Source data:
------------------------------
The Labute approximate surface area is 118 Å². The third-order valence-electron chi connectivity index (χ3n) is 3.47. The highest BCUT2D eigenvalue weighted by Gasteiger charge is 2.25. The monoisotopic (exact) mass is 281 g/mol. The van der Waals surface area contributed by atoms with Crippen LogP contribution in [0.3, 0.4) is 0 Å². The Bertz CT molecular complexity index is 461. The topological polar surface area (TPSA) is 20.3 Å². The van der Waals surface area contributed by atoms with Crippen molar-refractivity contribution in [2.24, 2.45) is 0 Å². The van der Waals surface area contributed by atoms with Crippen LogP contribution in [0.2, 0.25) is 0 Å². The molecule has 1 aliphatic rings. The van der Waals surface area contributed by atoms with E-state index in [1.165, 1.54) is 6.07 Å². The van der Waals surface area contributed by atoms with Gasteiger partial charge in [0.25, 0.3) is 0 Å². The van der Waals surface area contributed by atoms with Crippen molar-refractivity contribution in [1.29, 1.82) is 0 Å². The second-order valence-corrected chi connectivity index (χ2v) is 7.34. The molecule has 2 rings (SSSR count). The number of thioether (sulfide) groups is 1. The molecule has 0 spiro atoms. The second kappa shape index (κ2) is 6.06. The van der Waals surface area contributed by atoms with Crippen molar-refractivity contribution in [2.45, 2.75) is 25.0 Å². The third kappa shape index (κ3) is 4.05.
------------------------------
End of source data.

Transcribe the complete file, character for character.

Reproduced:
The Labute approximate surface area is 118 Å². The third-order valence-electron chi connectivity index (χ3n) is 3.47. The highest BCUT2D eigenvalue weighted by Gasteiger charge is 2.25. The monoisotopic (exact) mass is 281 g/mol. The van der Waals surface area contributed by atoms with Crippen LogP contribution in [0.3, 0.4) is 0 Å². The Bertz CT molecular complexity index is 461. The topological polar surface area (TPSA) is 20.3 Å². The van der Waals surface area contributed by atoms with Crippen molar-refractivity contribution in [2.24, 2.45) is 0 Å². The van der Waals surface area contributed by atoms with Crippen LogP contribution in [0.2, 0.25) is 0 Å². The molecule has 1 aliphatic rings. The van der Waals surface area contributed by atoms with E-state index in [1.165, 1.54) is 6.07 Å². The van der Waals surface area contributed by atoms with Gasteiger partial charge in [0.25, 0.3) is 0 Å². The van der Waals surface area contributed by atoms with Crippen molar-refractivity contribution in [1.29, 1.82) is 0 Å². The second-order valence-corrected chi connectivity index (χ2v) is 7.34. The molecule has 2 rings (SSSR count). The number of thioether (sulfide) groups is 1. The molecule has 0 spiro atoms. The second kappa shape index (κ2) is 6.06. The van der Waals surface area contributed by atoms with Crippen molar-refractivity contribution in [2.45, 2.75) is 25.0 Å². The third kappa shape index (κ3) is 4.05.